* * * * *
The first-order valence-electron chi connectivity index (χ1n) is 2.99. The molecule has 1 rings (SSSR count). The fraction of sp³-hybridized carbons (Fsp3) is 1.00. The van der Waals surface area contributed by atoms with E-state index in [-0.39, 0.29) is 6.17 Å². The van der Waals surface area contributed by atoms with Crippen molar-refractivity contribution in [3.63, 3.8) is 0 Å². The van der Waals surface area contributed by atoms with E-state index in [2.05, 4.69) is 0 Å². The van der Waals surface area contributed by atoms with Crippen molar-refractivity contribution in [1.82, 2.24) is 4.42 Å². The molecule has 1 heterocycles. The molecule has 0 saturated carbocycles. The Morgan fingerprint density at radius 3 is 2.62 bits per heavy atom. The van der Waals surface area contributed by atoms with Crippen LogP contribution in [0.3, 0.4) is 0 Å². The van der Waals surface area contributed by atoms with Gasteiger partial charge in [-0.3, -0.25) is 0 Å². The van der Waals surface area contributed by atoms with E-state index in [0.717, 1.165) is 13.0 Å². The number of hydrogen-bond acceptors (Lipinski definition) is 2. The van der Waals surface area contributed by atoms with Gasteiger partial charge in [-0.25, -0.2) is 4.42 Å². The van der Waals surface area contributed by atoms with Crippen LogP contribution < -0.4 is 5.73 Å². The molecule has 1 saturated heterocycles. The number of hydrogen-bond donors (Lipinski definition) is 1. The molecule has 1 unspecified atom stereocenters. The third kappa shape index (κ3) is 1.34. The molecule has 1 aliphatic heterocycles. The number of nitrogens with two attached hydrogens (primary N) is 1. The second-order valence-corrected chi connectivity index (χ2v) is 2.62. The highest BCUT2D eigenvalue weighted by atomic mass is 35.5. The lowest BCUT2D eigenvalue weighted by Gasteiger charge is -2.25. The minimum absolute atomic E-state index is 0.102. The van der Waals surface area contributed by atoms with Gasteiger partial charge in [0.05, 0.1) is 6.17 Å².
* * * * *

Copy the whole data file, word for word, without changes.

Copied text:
The first-order valence-electron chi connectivity index (χ1n) is 2.99. The molecule has 1 rings (SSSR count). The fraction of sp³-hybridized carbons (Fsp3) is 1.00. The van der Waals surface area contributed by atoms with E-state index in [-0.39, 0.29) is 6.17 Å². The van der Waals surface area contributed by atoms with Crippen molar-refractivity contribution in [3.63, 3.8) is 0 Å². The van der Waals surface area contributed by atoms with E-state index in [2.05, 4.69) is 0 Å². The van der Waals surface area contributed by atoms with Crippen molar-refractivity contribution in [1.82, 2.24) is 4.42 Å². The molecule has 1 heterocycles. The molecule has 0 saturated carbocycles. The Morgan fingerprint density at radius 3 is 2.62 bits per heavy atom. The van der Waals surface area contributed by atoms with Crippen LogP contribution in [0.3, 0.4) is 0 Å². The van der Waals surface area contributed by atoms with Gasteiger partial charge in [-0.3, -0.25) is 0 Å². The van der Waals surface area contributed by atoms with E-state index in [0.717, 1.165) is 13.0 Å². The number of hydrogen-bond acceptors (Lipinski definition) is 2. The van der Waals surface area contributed by atoms with Gasteiger partial charge in [-0.25, -0.2) is 4.42 Å². The van der Waals surface area contributed by atoms with Crippen LogP contribution < -0.4 is 5.73 Å². The molecule has 1 saturated heterocycles. The number of hydrogen-bond donors (Lipinski definition) is 1. The molecule has 1 unspecified atom stereocenters. The third kappa shape index (κ3) is 1.34. The molecule has 1 aliphatic heterocycles. The number of nitrogens with two attached hydrogens (primary N) is 1. The second-order valence-corrected chi connectivity index (χ2v) is 2.62. The highest BCUT2D eigenvalue weighted by atomic mass is 35.5. The lowest BCUT2D eigenvalue weighted by Gasteiger charge is -2.25. The minimum absolute atomic E-state index is 0.102. The van der Waals surface area contributed by atoms with Gasteiger partial charge in [0.05, 0.1) is 6.17 Å².